Ryan putting together all of our new honey supers. He’s preparing for the harvest, and getting some hive bodies for the new nucs that he’s creating.
We are Langstroth beekeepers, which means we use the stackable box hives as opposed to top-bar hives, and instead of using the shallow honey supers we use regular deep-hive bodies for the honey supers as well as the brood boxes. We didn’t do this for any particular reason, just a matter of choice. There’s only one disadvantage to using deep-hive bodies for our supers: our extractor only fits three deep frames, whereas if we used the shallow supers it would take six at a time. It just makes the harvest take a little longer.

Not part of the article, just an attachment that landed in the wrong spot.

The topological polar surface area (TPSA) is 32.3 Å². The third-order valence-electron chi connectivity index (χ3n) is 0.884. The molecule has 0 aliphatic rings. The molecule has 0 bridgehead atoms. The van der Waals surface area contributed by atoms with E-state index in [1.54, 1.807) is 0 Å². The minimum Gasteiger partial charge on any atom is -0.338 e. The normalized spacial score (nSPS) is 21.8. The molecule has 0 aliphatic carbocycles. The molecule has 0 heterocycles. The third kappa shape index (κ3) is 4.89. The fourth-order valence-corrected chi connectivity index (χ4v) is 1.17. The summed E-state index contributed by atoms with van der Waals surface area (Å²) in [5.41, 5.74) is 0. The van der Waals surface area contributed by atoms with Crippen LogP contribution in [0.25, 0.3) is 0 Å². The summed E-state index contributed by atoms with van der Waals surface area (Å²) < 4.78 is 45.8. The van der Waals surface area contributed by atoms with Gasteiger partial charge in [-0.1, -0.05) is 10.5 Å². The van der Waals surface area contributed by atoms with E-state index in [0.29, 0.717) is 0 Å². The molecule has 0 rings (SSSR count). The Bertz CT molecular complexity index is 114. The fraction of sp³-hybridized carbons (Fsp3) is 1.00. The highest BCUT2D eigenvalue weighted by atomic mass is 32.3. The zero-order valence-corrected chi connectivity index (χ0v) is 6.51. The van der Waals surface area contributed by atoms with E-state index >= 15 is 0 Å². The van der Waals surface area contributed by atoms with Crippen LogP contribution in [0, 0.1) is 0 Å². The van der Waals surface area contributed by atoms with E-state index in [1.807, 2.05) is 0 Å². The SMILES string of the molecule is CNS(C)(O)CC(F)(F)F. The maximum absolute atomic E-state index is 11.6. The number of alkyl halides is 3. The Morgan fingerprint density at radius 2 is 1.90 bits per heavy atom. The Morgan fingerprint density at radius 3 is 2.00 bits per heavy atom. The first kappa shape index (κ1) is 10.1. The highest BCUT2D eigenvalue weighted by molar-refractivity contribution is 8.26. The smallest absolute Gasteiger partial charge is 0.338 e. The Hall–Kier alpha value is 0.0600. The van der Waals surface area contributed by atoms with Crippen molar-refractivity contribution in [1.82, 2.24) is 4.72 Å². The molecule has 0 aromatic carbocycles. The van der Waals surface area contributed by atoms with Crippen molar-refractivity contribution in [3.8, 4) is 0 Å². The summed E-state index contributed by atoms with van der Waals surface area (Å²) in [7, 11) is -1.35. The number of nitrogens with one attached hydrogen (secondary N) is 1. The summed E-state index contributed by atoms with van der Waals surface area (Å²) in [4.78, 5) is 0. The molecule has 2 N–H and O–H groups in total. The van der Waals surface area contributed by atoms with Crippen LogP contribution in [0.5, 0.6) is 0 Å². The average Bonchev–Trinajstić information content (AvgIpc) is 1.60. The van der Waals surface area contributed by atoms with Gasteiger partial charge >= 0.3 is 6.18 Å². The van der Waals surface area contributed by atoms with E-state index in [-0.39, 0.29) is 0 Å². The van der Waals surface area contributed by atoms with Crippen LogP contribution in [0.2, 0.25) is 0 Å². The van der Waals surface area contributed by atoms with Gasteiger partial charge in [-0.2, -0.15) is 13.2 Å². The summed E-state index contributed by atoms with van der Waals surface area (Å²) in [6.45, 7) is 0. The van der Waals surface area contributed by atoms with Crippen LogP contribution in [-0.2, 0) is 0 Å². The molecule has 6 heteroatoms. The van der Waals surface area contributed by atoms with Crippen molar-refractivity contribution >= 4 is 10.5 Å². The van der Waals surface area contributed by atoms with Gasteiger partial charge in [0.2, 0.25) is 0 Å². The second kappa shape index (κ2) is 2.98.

So, it’s still kinda swarm season. Especially if we get more rain, the girls will be raring to go. Yesterday we spied one of our hives exhibiting some interesting pre-swarm behavior. The weird thing is, they’re currently queenless.
This colony is a swarm that Ryan caught late last summer. It was only about the size of your fist, but when he looked in the box there was the queen — with her right wing askew, so he called her “Brokeback.” Well, a couple of days ago Ryan was out in the bee-yard and he came across Brokeback crawling on the ground. He picked her up and tossed her back into her colony, but when he checked a few days later, she was gone.
So we’re keeping an eye on these gals to see what they do over the next several days. But here’s some interesting video to show you how a pre-swarm colony might behave. Notice how the bees come pouring out of the front of the hive. They will cluster in a cloud directly outside the entrance. What you can’t see in this video (because of the angle at which it was shot) is the bees forming a “beard” just below the bottom board near the hive stand.